- fall back on/upon,
- Also fall back to.to retreat to: They fell back on their entrenchments. The troops fell back to their original position.
- to have recourse to; rely on: They had no savings to fall back on.
- fall behind,
- to lag, in pace or progress: We are falling behind in our work. Fatigued, some of the marchers fell behind.
- to fail to pay (a debt, obligation, etc.) at the appointed time: She fell behind in her tax payments, and the property was confiscated.
- fall down, Informal. to perform disappointingly; to disappoint; fail: He was doing well on the exam until he fell down on the last essay question.
- fall for, Slang.
- to be deceived by: Imagine falling for such an old trick.
- to fall in love with: He's not at all the type you would expect her to fall for.
- fall in,
- to fall to pieces toward the interior; sink inward.
- to take one's place in the ranks, as a soldier.
- Also fall in with.to become acquainted with, especially by chance: We fell in with an interesting couple from Paris.
- fall off,
- to separate from; withdraw.
- to decrease in number, amount, or intensity; diminish: Tourism falls off when the summer is over.
- Nautical.to deviate from the heading; fall to leeward.
- South Midland and Southern U.S.to lose weight, usually due to illness: She was sick all winter and fell off till she was just skin and bones.
- fall on/upon,
- to assault; attack: The enemy fell on them suddenly from the rear.
- to be the obligation of: It has fallen on me to support the family.
- to experience; encounter: Once well-to-do, they had fallen on hard times.
- to chance upon; come upon: I fell upon the idea while looking through a magazine.
- fall out,
- to quarrel; disagree: We fell out over who was to wash the dishes.
- to happen; occur: It fell out that we met by chance weeks later.
- to leave one's place in the ranks, as a soldier: They were ordered to fall out when the parade ended.
- Slang.to burst out laughing.
- South Midland and Southern U.S.to become unconscious; pass out.
- fall through, to come to nothing; fail of realization: Despite all his efforts, the deal fell through.
- fall to,
- to apply oneself; begin: to fall to work.
- to begin to eat: They fell to and soon finished off the entire turkey.
- fall under,
- to be the concern or responsibility of.
- to be classified as; be included within: That case falls under the heading of errors of judgment.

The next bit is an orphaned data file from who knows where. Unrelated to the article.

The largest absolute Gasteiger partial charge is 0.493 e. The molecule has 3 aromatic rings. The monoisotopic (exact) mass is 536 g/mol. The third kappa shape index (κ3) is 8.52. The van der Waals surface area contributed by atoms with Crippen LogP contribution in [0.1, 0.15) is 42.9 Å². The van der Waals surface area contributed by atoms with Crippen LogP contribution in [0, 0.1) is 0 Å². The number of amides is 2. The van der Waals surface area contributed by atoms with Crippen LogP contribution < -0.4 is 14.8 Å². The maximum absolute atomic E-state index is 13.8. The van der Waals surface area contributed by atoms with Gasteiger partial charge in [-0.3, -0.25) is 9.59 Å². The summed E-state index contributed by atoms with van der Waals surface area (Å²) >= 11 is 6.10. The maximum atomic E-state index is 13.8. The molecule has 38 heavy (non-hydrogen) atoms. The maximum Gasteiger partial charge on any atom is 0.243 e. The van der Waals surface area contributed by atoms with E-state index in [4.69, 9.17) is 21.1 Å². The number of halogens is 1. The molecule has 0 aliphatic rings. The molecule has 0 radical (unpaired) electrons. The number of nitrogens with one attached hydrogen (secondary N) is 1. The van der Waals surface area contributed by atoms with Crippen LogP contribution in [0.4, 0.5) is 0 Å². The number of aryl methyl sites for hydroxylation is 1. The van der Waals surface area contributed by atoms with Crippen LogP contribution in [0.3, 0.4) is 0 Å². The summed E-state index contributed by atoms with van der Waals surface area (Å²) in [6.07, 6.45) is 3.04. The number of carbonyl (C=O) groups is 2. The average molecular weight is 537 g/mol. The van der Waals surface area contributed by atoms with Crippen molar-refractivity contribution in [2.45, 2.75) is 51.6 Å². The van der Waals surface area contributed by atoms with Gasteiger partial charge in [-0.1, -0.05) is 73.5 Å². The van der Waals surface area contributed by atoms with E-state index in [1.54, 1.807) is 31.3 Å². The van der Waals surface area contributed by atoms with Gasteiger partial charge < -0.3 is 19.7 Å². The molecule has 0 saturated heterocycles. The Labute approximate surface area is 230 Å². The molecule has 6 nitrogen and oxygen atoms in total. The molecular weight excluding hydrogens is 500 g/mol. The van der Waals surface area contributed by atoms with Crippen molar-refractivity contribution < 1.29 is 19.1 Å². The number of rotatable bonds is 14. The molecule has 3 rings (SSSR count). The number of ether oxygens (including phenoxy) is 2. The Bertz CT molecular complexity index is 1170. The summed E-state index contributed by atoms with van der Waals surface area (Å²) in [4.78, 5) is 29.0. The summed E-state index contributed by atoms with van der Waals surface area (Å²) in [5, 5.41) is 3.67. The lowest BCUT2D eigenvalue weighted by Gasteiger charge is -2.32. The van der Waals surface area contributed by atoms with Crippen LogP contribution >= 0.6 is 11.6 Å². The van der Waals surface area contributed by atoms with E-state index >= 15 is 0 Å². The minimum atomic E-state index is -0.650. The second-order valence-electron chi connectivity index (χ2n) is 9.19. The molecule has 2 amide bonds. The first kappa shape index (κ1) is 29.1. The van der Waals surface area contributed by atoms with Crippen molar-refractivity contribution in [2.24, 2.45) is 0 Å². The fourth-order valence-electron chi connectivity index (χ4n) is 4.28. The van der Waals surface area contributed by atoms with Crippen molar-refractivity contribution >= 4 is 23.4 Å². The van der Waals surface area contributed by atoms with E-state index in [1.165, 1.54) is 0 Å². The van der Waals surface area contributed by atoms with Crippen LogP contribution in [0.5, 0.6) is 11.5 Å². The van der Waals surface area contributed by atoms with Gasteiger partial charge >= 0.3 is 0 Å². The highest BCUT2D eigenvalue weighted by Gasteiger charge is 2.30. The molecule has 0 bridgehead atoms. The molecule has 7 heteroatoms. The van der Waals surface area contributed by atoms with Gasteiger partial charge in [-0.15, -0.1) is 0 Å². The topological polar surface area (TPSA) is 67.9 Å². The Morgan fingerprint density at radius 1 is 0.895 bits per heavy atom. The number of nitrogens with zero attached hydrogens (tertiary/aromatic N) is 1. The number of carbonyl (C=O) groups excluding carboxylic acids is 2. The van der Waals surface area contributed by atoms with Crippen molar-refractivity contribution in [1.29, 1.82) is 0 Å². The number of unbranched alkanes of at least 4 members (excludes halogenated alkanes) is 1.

- fall all over oneself, to show unusual or excessive enthusiasm or eagerness, especially in the hope of being favored or rewarded: The young trainees fell all over themselves to praise the boss's speech.Also fall over oneself.
- fall/come short. short(def 44).
- fall foul/afoul of. foul(def 38).
- fall off the roof, Slang: Older Use. to menstruate.
- fall/land on one's feet. feet(def 3).
- fall out of bed, to get out of bed quickly.
- fall over backward(s),
- bend1(def 21).
- to exhibit great eagerness, especially in pursuit of one's own advantage: The candidate fell over backward in support of the issues that would win votes.
Origin of fall
- Albert Bacon,1861–1944, U.S. politician: senator 1912–21; secretary of the Interior 1921–23; convicted in Teapot Dome scandal.
- (French La Chute), a novel (1957) by Albert Camus.
Examples from the Web for fall
Cassandra, whose hair has already begun to fall out from her court-mandated chemotherapy, could face a similar outcome.Should Teens Have The Right To Die?
January 8, 2015
According to the USDA, student participation began to fall, with 1.4 million students opting out of the lunch program entirely.The Republican War on Kale
January 7, 2015
And that means they also fall under the umbrella of programs most likely to get the axe when state and federal budgets are tight.How to Solve the Policing Crisis
January 5, 2015
I fall back into a dream and then suddenly there is a tapping on the window just above my bed.The Story Behind Lee Marvin’s Liberty Valance Smile
January 3, 2015
Some contemporary police have military backgrounds to fall back on.A Veteran’s View: NYC Cold War Between Cops and City Hall
December 29, 2014
It does not often fall to the lot of a boy to perform a deed so heroic.
But Robert was destined to fall in with him at a future day.
The bitterest hour that I have known, was that in which you fell, and I beheld your fall.
Who foremost now to climb the leaguered wall, The first to triumph, or the first to fall?The Grand Old Man
Richard B. Cook
I do not believe in a fate that will fall on us no matter what we do.